It was while reading a book recently (or was it a blog?) that I first came across the image of the Meissen Bolognese Dog, above. (For the life of me, I can't remember in which book I first saw the dog.) Anyway, I later discovered that the dog, or a similar one, is in the collection of the Metropolitan Museum of Art. Modeled by Johann Gottlieb Kirchner around 1733, the porcelain figure is really very striking and fascinating too. I admit that it's a little odd that such a gnarly and rather ferocious looking dog could capture my attention.
Certainly, he (or possibly she?) is not as handsome as a proper English Staffordshire spaniel nor as refined as a Meissen pug. But isn't that the beauty of the dog? His pedigree is a little questionable yes, but that lack of provenance doesn't make him any less attractive in my eyes. In fact, his mutt-ish appearance is what I find so intriguing. And you know what they say about mutts- they make the best dogs. (Sorry, Alfie.)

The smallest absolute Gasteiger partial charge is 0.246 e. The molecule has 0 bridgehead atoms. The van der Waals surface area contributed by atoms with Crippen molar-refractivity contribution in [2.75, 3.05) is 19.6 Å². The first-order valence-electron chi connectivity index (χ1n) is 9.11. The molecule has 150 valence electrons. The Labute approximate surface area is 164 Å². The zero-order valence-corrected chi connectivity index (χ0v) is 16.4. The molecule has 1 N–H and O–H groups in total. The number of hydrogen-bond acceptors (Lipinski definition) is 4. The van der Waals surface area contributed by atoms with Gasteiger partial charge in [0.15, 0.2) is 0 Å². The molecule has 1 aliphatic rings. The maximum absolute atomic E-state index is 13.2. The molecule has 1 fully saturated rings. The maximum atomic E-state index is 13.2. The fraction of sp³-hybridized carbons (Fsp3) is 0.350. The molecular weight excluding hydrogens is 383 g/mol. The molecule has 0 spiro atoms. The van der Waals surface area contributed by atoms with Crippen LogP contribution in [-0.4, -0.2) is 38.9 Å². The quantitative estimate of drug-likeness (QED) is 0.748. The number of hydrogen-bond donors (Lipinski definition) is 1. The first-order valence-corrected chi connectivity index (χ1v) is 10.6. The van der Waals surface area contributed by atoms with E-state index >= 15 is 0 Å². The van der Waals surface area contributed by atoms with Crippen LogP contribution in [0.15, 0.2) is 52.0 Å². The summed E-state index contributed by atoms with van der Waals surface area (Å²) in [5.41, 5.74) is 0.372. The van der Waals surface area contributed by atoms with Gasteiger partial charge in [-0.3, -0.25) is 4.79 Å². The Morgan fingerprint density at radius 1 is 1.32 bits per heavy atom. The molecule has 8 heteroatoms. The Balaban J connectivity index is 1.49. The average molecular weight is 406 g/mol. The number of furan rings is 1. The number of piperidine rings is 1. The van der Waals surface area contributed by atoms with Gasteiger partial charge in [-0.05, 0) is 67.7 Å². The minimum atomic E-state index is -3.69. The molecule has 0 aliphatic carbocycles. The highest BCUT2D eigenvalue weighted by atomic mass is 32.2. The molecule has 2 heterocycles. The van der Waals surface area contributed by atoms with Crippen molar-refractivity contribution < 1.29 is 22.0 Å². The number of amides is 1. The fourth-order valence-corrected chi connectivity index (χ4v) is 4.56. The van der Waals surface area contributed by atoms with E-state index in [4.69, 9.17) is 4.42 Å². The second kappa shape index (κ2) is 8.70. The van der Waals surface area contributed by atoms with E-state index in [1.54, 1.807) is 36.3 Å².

Yes, there are a lot of pretty porcelain puppies out there, but I think it's time to give a less-fortunate looking one a good home.
Figure of a dog, painted Porcelain, Chinese, c. 18th c., collection of the Victoria & Albert Museum
Figure of a dog, glazed porcelain, Chinese, c. 1662-1722, collection of the Victoria & Albert Museum
Porcelain dog, Chinese, c. 1750-70, collection of the Metropolitan Museum of Art.
Dog, Chinese, c. 18th c., collection of Les Arts Decoratifs
A pair of Chinese Export dogs, c. 1780-90, available through George Subkoff Antiques.
Chinese Export dogs, one with a puppy on its back, c. 1850, available through Kentshire Galleries.